In an effort to improve my Jeep's off-road capability and power, I have decided to install lower gears, and add a second locker. I already have an E-Z Locker in the rear, so I'm going to move that to the front axle, and install a new Detroit Locker in the back. I have decided on 4.89:1 gears, to replace my stock 3.54 gears. The 3.54 gears are marginal with the 33" tires I have now, and since I'll soon be moving up 35" meats, I've settled on changing to 4.89 gears. I sat on the fence for a while trying to determine if I should go to 4.54 gears or 4.89, but I eventually went with the 4.89s because my Jeep spends more time going as slow as possible then it does going as fast as possible.
Having the experience of swapping engines, changing the gearing in my transfer case, and changing the output shaft of my transmission, I felt I should be able to manage changing gears. I've already pulled out and installed the rear gear carrier when I installed the E-Z Locker, so I was already half way there right? Wrong. Setting up ring & pinion gears is an arduous task, which is mostly a lot of trial and error. It can be very time consuming and at times frustrating. After the first couple of attempts at getting the gears right, I became comfortable working on them, but the first few hours were hell. By the time I got to the second axle, things were going smoothly, and I felt like a pro. Now that I've finished this project, I can't remember it being that tough, but time heals all wounds. If you are looking into doing this project, read the rest of this article, and maybe you will be able to skip the "sucky" parts.
My personal savior has been an article in JP magazine, called "Do-It-Yourself Dana Part II" (March 2002, page 90), which detailed this same project. What made this article so important is the lack of instructions available anywhere else. This article is the only place I have seen instructions specifically for setting-up gears in a Dana 44 axle. I have several service manuals for Jeep CJs, Jeep Grand Cherokees, and Scouts, yet none covered anything more then changing the pinion seal. I even bought a drive line service manual, and it too only brushed the differential service, focusing mostly on maintenance. The instructions that came with the gears are good, but they focus on the concepts and how to read the gear patterns. The information provided in the manuals is almost priceless when it comes time to interpret the gear pattern. The instructions do not cover any specifics or methods for disassembly or assembly of any particular axle. No matter what axle you have, you get the same instructions.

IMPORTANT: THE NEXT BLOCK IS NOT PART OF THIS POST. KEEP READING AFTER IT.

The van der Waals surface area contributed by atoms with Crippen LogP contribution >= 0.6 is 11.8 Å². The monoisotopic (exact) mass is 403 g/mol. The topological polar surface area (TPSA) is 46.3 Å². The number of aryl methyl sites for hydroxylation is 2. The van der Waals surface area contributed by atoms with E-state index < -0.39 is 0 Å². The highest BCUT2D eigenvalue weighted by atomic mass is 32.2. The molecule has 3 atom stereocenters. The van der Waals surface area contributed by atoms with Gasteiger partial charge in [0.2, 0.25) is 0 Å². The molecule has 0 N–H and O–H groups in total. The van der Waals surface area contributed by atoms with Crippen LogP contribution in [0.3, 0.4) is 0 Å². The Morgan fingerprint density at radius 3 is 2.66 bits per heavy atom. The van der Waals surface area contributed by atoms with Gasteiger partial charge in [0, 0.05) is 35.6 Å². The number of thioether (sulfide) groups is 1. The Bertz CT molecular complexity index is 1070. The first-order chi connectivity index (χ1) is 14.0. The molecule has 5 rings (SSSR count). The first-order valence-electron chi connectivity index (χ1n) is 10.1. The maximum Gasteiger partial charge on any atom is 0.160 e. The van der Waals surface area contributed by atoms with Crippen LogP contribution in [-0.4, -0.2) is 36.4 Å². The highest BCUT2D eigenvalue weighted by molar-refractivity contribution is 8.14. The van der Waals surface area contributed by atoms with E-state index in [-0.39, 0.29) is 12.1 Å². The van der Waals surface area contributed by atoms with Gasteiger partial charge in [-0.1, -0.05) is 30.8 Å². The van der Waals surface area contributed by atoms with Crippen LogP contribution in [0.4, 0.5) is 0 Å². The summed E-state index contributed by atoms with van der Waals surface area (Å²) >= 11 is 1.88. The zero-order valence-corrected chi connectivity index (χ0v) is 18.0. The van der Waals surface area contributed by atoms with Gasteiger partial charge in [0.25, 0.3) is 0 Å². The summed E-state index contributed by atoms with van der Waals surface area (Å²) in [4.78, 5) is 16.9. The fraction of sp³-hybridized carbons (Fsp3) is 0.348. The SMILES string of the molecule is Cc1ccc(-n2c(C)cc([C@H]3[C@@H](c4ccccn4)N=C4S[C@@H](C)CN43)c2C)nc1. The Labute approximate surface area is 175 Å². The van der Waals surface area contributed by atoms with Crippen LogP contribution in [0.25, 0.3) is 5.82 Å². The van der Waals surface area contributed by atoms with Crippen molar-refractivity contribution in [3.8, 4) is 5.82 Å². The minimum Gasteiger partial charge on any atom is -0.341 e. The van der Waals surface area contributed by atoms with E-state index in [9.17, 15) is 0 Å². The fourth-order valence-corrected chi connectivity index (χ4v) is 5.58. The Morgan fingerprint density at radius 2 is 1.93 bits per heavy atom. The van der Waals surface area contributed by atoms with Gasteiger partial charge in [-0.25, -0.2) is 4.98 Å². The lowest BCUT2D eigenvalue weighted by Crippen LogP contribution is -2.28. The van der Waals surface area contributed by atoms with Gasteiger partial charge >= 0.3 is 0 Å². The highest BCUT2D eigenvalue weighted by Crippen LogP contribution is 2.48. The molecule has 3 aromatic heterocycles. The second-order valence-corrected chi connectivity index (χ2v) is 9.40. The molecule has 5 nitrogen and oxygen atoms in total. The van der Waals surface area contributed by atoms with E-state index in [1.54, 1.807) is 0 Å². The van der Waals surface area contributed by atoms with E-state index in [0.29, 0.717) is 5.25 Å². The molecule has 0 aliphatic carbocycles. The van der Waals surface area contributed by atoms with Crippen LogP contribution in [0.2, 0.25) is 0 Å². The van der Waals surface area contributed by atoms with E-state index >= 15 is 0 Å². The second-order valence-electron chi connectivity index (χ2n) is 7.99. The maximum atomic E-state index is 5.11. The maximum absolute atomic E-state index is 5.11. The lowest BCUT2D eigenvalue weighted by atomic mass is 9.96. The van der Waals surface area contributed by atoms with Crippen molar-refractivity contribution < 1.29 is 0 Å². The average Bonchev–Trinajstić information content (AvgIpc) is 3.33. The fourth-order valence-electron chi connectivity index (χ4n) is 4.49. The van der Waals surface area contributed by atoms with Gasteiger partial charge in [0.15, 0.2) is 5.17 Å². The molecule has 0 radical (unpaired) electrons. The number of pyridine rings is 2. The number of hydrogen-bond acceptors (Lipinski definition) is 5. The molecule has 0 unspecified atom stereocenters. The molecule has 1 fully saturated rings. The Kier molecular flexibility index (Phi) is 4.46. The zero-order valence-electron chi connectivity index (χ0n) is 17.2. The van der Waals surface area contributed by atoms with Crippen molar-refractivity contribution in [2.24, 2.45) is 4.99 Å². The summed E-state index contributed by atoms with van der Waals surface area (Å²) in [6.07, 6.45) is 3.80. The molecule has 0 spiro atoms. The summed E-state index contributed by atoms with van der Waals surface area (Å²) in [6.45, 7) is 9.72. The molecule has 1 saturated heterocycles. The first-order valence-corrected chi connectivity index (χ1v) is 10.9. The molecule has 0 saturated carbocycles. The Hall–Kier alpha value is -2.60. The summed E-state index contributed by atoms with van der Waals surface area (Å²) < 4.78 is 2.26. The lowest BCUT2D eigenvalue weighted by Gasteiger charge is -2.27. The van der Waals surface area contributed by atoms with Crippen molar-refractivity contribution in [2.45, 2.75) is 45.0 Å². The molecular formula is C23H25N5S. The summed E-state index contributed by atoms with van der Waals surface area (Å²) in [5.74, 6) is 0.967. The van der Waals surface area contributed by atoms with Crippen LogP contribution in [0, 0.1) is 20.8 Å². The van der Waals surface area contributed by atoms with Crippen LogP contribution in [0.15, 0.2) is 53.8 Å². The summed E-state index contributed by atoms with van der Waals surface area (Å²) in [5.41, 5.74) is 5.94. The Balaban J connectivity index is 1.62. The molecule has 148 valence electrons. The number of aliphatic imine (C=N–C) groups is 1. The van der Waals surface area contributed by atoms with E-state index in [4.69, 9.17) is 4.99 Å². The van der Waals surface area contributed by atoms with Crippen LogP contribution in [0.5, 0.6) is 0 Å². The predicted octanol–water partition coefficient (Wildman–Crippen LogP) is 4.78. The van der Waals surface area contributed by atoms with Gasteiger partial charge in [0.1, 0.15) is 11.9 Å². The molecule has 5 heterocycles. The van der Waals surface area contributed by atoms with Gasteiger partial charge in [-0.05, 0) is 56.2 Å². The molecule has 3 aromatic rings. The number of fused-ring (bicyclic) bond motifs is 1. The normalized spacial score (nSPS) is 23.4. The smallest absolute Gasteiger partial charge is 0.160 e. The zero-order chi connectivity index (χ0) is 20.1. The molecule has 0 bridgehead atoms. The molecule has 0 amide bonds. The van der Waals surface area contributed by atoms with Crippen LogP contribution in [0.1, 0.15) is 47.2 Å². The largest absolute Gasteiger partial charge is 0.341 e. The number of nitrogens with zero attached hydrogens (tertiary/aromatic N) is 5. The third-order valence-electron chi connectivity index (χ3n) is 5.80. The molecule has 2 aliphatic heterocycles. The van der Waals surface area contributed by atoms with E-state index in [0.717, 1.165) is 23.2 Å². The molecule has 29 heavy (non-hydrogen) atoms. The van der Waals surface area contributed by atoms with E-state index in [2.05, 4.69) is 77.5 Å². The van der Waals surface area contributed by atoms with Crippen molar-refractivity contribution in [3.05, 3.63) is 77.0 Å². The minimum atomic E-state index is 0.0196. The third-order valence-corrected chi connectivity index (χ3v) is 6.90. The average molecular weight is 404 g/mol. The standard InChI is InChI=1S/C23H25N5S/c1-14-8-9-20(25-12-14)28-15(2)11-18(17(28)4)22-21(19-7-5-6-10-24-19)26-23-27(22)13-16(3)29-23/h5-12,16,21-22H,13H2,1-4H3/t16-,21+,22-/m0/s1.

I bought my gears, install kits, and locker from Randy's Ring & Pinion ( www.ring-pinion.com). I told them what I wanted and they quoted me a lump price for all the materials. I had already been researching this purchase and new what competitive prices should be, and their prices were very competitive. They were not the cheapest, but they were close. What earned them my business was the quality name brands I was getting. The gears are Dana Spicer gears and the bearings are all Timken. You can save some money if you aren't particular with the brands you want. Here is an itemized price list of what I got.
One thing you need to take into account when considering installing ring & pinion gears yourself is the cost of tools. If you want to do this job yourself to save money, you may not be able to do that if you have to buy a lot of tools. I wasn't really interested in saving money, but I didn't want to have to sell myself on a street corner either. It is my understanding that it costs about $250 per axle to have a pro swap gears. Using that as a guideline, I figured if I spent less then $500.00 in tools and related junk, I was coming out ahead. Here are the tools I used, along with comments on how important they may or may not be.